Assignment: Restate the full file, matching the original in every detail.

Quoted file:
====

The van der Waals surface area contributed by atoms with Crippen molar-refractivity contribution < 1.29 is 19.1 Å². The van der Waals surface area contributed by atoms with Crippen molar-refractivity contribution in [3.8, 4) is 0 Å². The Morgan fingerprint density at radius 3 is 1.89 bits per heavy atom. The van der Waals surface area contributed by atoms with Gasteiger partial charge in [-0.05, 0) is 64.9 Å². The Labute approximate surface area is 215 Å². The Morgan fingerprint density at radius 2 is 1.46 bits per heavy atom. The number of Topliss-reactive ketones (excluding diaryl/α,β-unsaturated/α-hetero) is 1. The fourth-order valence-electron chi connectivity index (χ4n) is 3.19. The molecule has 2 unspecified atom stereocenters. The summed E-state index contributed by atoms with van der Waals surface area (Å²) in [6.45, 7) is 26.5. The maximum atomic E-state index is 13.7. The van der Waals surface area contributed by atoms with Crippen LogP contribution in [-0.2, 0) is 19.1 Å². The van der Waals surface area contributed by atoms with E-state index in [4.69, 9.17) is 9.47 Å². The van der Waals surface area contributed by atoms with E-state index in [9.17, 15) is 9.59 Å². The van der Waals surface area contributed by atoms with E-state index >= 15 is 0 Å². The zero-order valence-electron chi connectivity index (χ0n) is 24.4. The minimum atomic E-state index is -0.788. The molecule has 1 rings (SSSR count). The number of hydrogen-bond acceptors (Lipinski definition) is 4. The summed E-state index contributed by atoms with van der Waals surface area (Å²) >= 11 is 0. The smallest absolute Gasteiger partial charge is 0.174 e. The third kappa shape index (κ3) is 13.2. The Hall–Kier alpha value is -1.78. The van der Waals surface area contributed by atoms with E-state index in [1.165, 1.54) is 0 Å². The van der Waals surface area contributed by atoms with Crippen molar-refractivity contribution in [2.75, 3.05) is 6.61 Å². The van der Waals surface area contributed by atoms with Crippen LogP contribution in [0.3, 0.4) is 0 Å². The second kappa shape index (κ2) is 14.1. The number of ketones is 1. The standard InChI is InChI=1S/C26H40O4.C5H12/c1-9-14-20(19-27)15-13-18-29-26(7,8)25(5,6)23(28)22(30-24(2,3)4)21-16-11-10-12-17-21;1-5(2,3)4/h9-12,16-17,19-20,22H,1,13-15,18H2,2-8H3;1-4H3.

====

The van der Waals surface area contributed by atoms with Crippen molar-refractivity contribution < 1.29 is 19.1 Å². The van der Waals surface area contributed by atoms with Crippen molar-refractivity contribution in [3.8, 4) is 0 Å². The Morgan fingerprint density at radius 3 is 1.89 bits per heavy atom. The van der Waals surface area contributed by atoms with Gasteiger partial charge in [-0.05, 0) is 64.9 Å². The Labute approximate surface area is 215 Å². The Morgan fingerprint density at radius 2 is 1.46 bits per heavy atom. The number of Topliss-reactive ketones (excluding diaryl/α,β-unsaturated/α-hetero) is 1. The fourth-order valence-electron chi connectivity index (χ4n) is 3.19. The molecule has 2 unspecified atom stereocenters. The summed E-state index contributed by atoms with van der Waals surface area (Å²) in [6.45, 7) is 26.5. The maximum atomic E-state index is 13.7. The van der Waals surface area contributed by atoms with Crippen LogP contribution in [-0.2, 0) is 19.1 Å². The van der Waals surface area contributed by atoms with E-state index in [4.69, 9.17) is 9.47 Å². The van der Waals surface area contributed by atoms with E-state index in [9.17, 15) is 9.59 Å². The van der Waals surface area contributed by atoms with E-state index >= 15 is 0 Å². The zero-order valence-electron chi connectivity index (χ0n) is 24.4. The minimum atomic E-state index is -0.788. The molecule has 1 rings (SSSR count). The number of hydrogen-bond acceptors (Lipinski definition) is 4. The summed E-state index contributed by atoms with van der Waals surface area (Å²) >= 11 is 0. The smallest absolute Gasteiger partial charge is 0.174 e. The third kappa shape index (κ3) is 13.2. The Hall–Kier alpha value is -1.78. The van der Waals surface area contributed by atoms with E-state index in [1.165, 1.54) is 0 Å². The van der Waals surface area contributed by atoms with Crippen molar-refractivity contribution in [2.75, 3.05) is 6.61 Å². The van der Waals surface area contributed by atoms with Crippen LogP contribution in [0.3, 0.4) is 0 Å². The second kappa shape index (κ2) is 14.1. The number of ketones is 1. The standard InChI is InChI=1S/C26H40O4.C5H12/c1-9-14-20(19-27)15-13-18-29-26(7,8)25(5,6)23(28)22(30-24(2,3)4)21-16-11-10-12-17-21;1-5(2,3)4/h9-12,16-17,19-20,22H,1,13-15,18H2,2-8H3;1-4H3.